NCPA - National Center for Policy Analysis

Are Budget Surpluses Equivalent To Tax Cuts?

March 10, 1999

Economic research has failed to show any consistent relationship between budget deficits and inflation, interest rates or economic growth. What really matters is the overall size of government. Insofar as people think programs paid for with deficits cost nothing in terms of higher taxes, they may view such programs as costless. Hence, deficit spending may encourage growth in government.

A major challenge to this view was put forward in the 1970s by economist Robert Barro of Harvard University. He postulated that people really are not fooled into thinking that programs paid for with deficits are costless. Instead, they view deficits as deferred taxes, reacting exactly as they would if the new programs were financed with higher taxes. Barro called this theory the Ricardian equivalence theorem, after the great economist David Ricardo.

  • For example, if you believe taxes will be higher in the future, then you will tend to reduce your consumption and increase your saving now in order to pay that bill.
  • Thus we observe higher deficits are often associated with higher private saving.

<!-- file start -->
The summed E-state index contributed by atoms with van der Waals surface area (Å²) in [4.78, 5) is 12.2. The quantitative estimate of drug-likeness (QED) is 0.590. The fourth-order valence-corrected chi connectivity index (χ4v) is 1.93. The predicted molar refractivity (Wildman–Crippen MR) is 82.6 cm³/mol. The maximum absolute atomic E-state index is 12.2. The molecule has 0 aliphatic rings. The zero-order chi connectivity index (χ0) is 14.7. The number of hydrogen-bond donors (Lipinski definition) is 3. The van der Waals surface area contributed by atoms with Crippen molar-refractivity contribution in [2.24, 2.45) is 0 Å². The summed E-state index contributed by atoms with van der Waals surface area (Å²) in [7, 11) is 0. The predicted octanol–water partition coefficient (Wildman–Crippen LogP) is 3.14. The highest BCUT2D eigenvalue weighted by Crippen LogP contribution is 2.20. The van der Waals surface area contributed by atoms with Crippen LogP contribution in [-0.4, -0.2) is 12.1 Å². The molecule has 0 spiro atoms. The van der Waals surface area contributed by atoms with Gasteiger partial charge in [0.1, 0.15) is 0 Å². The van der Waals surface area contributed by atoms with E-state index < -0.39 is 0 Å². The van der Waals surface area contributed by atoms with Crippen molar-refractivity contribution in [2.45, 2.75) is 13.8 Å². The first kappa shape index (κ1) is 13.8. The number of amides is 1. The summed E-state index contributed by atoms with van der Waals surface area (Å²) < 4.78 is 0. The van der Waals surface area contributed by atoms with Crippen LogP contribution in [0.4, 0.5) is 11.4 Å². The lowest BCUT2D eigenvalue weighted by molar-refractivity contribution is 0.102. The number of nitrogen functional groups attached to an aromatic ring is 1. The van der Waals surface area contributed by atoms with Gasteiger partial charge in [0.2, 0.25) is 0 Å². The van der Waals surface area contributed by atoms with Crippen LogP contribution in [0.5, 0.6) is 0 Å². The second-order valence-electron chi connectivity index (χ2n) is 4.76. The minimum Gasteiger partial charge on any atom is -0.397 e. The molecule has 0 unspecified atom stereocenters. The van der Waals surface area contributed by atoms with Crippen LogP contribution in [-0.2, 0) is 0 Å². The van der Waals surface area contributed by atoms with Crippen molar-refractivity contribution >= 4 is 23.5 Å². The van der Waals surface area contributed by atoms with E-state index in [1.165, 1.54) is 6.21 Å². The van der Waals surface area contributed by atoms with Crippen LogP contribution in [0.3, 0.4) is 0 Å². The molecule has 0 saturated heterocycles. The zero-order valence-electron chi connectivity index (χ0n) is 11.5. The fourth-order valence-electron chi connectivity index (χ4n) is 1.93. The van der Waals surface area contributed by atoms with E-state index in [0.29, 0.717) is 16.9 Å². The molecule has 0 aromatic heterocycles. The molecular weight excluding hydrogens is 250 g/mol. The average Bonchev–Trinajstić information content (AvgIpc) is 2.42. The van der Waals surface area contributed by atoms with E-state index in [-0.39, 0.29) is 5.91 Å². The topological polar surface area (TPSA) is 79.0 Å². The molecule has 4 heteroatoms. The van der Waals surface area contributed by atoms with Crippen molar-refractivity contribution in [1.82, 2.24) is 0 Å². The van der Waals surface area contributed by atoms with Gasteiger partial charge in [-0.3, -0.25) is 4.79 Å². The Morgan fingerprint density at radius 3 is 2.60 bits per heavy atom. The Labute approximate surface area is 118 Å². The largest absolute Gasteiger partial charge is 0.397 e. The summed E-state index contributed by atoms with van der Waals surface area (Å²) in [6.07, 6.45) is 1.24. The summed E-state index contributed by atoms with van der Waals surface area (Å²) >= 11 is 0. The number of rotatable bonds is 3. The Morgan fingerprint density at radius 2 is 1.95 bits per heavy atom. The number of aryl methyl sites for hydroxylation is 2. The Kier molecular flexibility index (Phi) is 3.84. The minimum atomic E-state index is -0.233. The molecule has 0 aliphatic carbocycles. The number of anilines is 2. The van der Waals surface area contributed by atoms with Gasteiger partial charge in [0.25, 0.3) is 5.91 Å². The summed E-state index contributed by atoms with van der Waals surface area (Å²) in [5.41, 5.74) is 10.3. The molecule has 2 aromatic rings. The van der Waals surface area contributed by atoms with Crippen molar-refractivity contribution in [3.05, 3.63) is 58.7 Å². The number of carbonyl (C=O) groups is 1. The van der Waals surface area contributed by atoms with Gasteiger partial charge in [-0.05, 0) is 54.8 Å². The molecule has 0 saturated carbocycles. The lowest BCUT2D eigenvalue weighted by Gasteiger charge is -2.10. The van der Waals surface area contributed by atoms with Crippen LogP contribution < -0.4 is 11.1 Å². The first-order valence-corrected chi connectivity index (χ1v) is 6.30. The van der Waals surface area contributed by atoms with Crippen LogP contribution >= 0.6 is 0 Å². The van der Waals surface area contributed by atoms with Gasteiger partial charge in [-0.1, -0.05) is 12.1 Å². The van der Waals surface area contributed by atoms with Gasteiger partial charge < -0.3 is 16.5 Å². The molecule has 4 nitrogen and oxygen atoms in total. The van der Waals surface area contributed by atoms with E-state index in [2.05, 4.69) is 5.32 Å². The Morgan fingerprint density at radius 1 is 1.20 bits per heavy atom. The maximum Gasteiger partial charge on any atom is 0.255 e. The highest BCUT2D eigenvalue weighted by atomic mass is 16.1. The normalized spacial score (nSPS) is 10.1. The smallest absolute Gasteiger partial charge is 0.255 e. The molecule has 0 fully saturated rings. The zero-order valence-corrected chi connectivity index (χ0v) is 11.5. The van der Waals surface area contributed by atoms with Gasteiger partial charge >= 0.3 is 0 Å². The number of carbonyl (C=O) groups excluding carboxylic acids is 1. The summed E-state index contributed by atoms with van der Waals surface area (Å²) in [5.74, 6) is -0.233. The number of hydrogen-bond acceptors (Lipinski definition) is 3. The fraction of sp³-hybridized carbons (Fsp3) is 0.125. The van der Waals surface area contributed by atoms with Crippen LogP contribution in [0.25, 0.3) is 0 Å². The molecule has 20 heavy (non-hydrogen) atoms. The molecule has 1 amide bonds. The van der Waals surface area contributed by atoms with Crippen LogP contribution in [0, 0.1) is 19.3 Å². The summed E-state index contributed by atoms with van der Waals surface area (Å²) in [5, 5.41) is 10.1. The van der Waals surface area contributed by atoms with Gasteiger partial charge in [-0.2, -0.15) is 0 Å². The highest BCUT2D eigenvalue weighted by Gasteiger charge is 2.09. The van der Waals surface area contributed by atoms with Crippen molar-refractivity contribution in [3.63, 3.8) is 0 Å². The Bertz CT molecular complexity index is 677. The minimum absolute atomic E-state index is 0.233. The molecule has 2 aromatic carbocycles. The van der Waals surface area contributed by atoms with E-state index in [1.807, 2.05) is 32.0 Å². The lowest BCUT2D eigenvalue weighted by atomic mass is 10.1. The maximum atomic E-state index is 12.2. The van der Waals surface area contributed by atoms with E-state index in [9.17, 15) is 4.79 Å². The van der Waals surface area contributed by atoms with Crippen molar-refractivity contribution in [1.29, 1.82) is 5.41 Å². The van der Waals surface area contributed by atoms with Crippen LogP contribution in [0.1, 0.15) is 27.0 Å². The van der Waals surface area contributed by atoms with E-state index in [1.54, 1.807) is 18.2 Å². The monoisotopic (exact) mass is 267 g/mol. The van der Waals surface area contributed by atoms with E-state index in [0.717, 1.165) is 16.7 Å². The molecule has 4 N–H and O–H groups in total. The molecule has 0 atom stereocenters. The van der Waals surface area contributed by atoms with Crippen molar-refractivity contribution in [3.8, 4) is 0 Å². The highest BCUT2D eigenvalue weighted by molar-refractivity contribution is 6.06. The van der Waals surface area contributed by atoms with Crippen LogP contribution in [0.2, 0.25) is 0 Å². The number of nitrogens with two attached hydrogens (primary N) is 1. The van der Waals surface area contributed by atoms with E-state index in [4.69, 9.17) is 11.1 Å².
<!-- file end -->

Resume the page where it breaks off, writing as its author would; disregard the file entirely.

• It also explains why deficits do not appear to be stimulative, as Keynesian economic theory supposes.

Almost all analysis of Ricardian equivalence has been under conditions of budget deficits; almost none has dealt with surpluses. But if the theorem holds we should expect the opposite effects under surpluses. This means that people implicitly view surpluses as de facto tax cuts.

In fact, we now see people acting precisely in accord with the predictions of Ricardian equivalence. The personal savings rate has collapsed to near zero. Meanwhile, consumers are spending like there is no tomorrow and economic growth is exceeding all expectations. Furthermore, Ricardian equivalence explains why taxpayers seem lukewarm to tax cuts and why the notion of paying down the national debt is popular. If Ricardian equivalence holds, paying down the debt is the same as getting a tax cut.

Source: Bruce Bartlett, senior fellow, National Center for Policy Analysis, March 10, 1999.


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